I don’t know about you, but I hate it when I realize that someone isn’t listening to what I’m trying to say to them.  It makes me feel dismissed when someone interrupts a story I’m telling to launch into one of their own.  And it makes me feel diminished when I share something that I think is important and the other person just says, “Uh-huh,” and then brings up a completely different subject.  Nothing says “I don’t care what you have to say,” or even “I don’t care about you,” more effectively than not bothering to listen to someone.  Those kind of conversations don’t exactly build healthy relationships.

Which is what I need to remember the next time someone is talking to me.  Am I giving that person my full attention, and really trying to understand what he or she is saying to me?  Am I bothering to ask a question if I need to in order to make sure I get what they are talking about?  When our conversation is over, will that person feel as if he or she was truly heard?  Or will they feel the way so many of us do these days:  that it would have been just as effective to talk to a brick wall?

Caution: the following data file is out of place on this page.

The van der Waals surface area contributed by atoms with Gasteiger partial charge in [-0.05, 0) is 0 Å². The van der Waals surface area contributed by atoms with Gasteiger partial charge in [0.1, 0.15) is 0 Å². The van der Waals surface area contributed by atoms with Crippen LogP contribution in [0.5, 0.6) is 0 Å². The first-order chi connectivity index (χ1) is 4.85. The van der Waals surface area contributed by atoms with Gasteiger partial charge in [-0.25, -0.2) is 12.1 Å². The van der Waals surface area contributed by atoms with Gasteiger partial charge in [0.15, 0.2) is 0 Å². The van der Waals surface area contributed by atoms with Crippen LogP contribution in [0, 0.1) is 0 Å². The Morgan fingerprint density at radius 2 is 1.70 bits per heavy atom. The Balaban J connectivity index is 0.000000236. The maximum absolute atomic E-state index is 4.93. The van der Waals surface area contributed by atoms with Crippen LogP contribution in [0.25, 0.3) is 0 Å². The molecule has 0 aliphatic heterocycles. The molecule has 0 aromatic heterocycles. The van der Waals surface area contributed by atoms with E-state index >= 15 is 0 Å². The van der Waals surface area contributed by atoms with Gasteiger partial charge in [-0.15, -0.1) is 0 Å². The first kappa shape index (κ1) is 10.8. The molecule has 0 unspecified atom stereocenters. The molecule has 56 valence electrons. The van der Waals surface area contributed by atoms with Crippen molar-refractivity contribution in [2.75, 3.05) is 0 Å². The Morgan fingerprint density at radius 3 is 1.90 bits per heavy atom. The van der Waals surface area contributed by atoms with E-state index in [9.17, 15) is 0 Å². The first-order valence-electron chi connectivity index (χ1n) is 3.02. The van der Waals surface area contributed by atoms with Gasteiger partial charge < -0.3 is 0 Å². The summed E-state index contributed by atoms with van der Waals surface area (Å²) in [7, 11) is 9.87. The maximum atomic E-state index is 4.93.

I think that talking will always come more naturally to me that listening, but listening has far better results.  Actually, it’s kind of amazing how much I can learn when I shut up and listen for a change.  I get genuine insights into how someone else thinks and feels, and a chance to develop deeper relationships with my friends and family.  I hear new facts and different ideas, and they broaden my horizons considerably.  (Also, the odds of me saying something stupid go way down when I’m not actually talking.)  The perks of listening are bountiful indeed.

I have come to believe that there’s a lot of truth in that old saying, “God gave us two ears and only one mouth for a reason.”  Because one way or another, it is almost always better to listen than to talk.